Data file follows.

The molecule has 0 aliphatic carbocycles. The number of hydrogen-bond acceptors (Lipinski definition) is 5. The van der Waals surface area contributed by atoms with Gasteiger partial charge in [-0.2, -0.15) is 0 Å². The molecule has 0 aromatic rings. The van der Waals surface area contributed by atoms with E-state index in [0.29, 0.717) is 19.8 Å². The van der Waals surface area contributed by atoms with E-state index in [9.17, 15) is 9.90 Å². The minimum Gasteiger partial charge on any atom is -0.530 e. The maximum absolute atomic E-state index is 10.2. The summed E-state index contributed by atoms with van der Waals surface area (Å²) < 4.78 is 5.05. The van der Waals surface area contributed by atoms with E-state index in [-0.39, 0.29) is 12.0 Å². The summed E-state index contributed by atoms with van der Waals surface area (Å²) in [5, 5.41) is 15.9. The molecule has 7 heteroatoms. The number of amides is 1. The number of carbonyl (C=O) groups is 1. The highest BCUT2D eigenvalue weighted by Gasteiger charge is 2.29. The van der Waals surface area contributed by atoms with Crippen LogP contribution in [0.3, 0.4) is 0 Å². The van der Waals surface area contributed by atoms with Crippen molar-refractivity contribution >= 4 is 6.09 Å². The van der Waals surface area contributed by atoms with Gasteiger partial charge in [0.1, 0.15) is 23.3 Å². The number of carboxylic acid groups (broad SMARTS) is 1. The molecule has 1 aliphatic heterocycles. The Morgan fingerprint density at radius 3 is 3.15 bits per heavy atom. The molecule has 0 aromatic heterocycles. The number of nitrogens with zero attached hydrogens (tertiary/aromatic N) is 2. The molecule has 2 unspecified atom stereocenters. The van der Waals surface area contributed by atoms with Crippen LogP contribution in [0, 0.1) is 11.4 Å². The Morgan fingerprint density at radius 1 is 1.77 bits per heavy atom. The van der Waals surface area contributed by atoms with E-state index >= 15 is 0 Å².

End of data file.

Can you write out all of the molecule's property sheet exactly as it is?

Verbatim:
The molecule has 0 aliphatic carbocycles. The number of hydrogen-bond acceptors (Lipinski definition) is 5. The van der Waals surface area contributed by atoms with Gasteiger partial charge in [-0.2, -0.15) is 0 Å². The molecule has 0 aromatic rings. The van der Waals surface area contributed by atoms with E-state index in [0.29, 0.717) is 19.8 Å². The van der Waals surface area contributed by atoms with E-state index in [9.17, 15) is 9.90 Å². The minimum Gasteiger partial charge on any atom is -0.530 e. The maximum absolute atomic E-state index is 10.2. The summed E-state index contributed by atoms with van der Waals surface area (Å²) < 4.78 is 5.05. The van der Waals surface area contributed by atoms with E-state index in [-0.39, 0.29) is 12.0 Å². The summed E-state index contributed by atoms with van der Waals surface area (Å²) in [5, 5.41) is 15.9. The molecule has 7 heteroatoms. The number of amides is 1. The number of carbonyl (C=O) groups is 1. The highest BCUT2D eigenvalue weighted by Gasteiger charge is 2.29. The van der Waals surface area contributed by atoms with Crippen LogP contribution in [0.3, 0.4) is 0 Å². The van der Waals surface area contributed by atoms with Crippen molar-refractivity contribution >= 4 is 6.09 Å². The van der Waals surface area contributed by atoms with Gasteiger partial charge in [0.1, 0.15) is 23.3 Å². The number of carboxylic acid groups (broad SMARTS) is 1. The molecule has 1 aliphatic heterocycles. The Morgan fingerprint density at radius 3 is 3.15 bits per heavy atom. The molecule has 0 aromatic heterocycles. The number of nitrogens with zero attached hydrogens (tertiary/aromatic N) is 2. The molecule has 2 unspecified atom stereocenters. The van der Waals surface area contributed by atoms with Crippen LogP contribution in [0, 0.1) is 11.4 Å². The Morgan fingerprint density at radius 1 is 1.77 bits per heavy atom. The van der Waals surface area contributed by atoms with E-state index >= 15 is 0 Å².